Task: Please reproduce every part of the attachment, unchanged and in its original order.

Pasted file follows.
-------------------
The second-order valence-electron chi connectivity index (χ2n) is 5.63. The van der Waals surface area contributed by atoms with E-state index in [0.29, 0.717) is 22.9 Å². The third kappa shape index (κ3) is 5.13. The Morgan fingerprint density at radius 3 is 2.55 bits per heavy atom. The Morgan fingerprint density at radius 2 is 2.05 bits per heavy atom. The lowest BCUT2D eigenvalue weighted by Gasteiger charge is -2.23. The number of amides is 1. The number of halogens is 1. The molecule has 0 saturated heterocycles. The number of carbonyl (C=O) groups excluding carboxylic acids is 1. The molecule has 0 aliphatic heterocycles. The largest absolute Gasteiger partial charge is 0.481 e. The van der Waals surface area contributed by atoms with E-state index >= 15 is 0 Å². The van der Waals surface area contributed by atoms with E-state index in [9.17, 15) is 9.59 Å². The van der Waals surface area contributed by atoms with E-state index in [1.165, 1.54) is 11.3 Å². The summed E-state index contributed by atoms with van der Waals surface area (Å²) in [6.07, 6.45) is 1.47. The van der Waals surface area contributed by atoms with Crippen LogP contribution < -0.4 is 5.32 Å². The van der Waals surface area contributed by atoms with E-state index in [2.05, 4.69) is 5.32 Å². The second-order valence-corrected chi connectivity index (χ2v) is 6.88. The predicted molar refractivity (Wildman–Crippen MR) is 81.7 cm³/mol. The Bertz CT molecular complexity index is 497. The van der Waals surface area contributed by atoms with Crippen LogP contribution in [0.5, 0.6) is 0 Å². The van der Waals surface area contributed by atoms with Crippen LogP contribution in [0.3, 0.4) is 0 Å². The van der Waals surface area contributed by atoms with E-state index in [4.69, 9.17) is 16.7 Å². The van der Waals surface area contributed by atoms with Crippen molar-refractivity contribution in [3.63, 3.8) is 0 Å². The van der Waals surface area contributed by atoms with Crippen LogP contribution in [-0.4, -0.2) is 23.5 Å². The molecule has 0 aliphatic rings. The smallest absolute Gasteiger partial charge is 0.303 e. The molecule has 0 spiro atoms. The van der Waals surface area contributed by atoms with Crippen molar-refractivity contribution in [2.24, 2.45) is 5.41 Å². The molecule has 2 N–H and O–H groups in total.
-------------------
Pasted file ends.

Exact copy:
The second-order valence-electron chi connectivity index (χ2n) is 5.63. The van der Waals surface area contributed by atoms with E-state index in [0.29, 0.717) is 22.9 Å². The third kappa shape index (κ3) is 5.13. The Morgan fingerprint density at radius 3 is 2.55 bits per heavy atom. The Morgan fingerprint density at radius 2 is 2.05 bits per heavy atom. The lowest BCUT2D eigenvalue weighted by Gasteiger charge is -2.23. The number of amides is 1. The number of halogens is 1. The molecule has 0 saturated heterocycles. The number of carbonyl (C=O) groups excluding carboxylic acids is 1. The molecule has 0 aliphatic heterocycles. The largest absolute Gasteiger partial charge is 0.481 e. The van der Waals surface area contributed by atoms with E-state index >= 15 is 0 Å². The van der Waals surface area contributed by atoms with E-state index in [9.17, 15) is 9.59 Å². The van der Waals surface area contributed by atoms with E-state index in [1.165, 1.54) is 11.3 Å². The summed E-state index contributed by atoms with van der Waals surface area (Å²) in [6.07, 6.45) is 1.47. The van der Waals surface area contributed by atoms with Crippen LogP contribution < -0.4 is 5.32 Å². The van der Waals surface area contributed by atoms with E-state index in [2.05, 4.69) is 5.32 Å². The second-order valence-corrected chi connectivity index (χ2v) is 6.88. The predicted molar refractivity (Wildman–Crippen MR) is 81.7 cm³/mol. The Bertz CT molecular complexity index is 497. The van der Waals surface area contributed by atoms with Crippen LogP contribution in [0.5, 0.6) is 0 Å². The van der Waals surface area contributed by atoms with Crippen LogP contribution in [0.3, 0.4) is 0 Å². The van der Waals surface area contributed by atoms with E-state index in [4.69, 9.17) is 16.7 Å². The van der Waals surface area contributed by atoms with Crippen molar-refractivity contribution in [3.63, 3.8) is 0 Å². The van der Waals surface area contributed by atoms with Crippen LogP contribution in [-0.4, -0.2) is 23.5 Å². The molecule has 0 aliphatic rings. The smallest absolute Gasteiger partial charge is 0.303 e. The molecule has 0 spiro atoms. The van der Waals surface area contributed by atoms with Crippen molar-refractivity contribution in [2.24, 2.45) is 5.41 Å². The molecule has 2 N–H and O–H groups in total.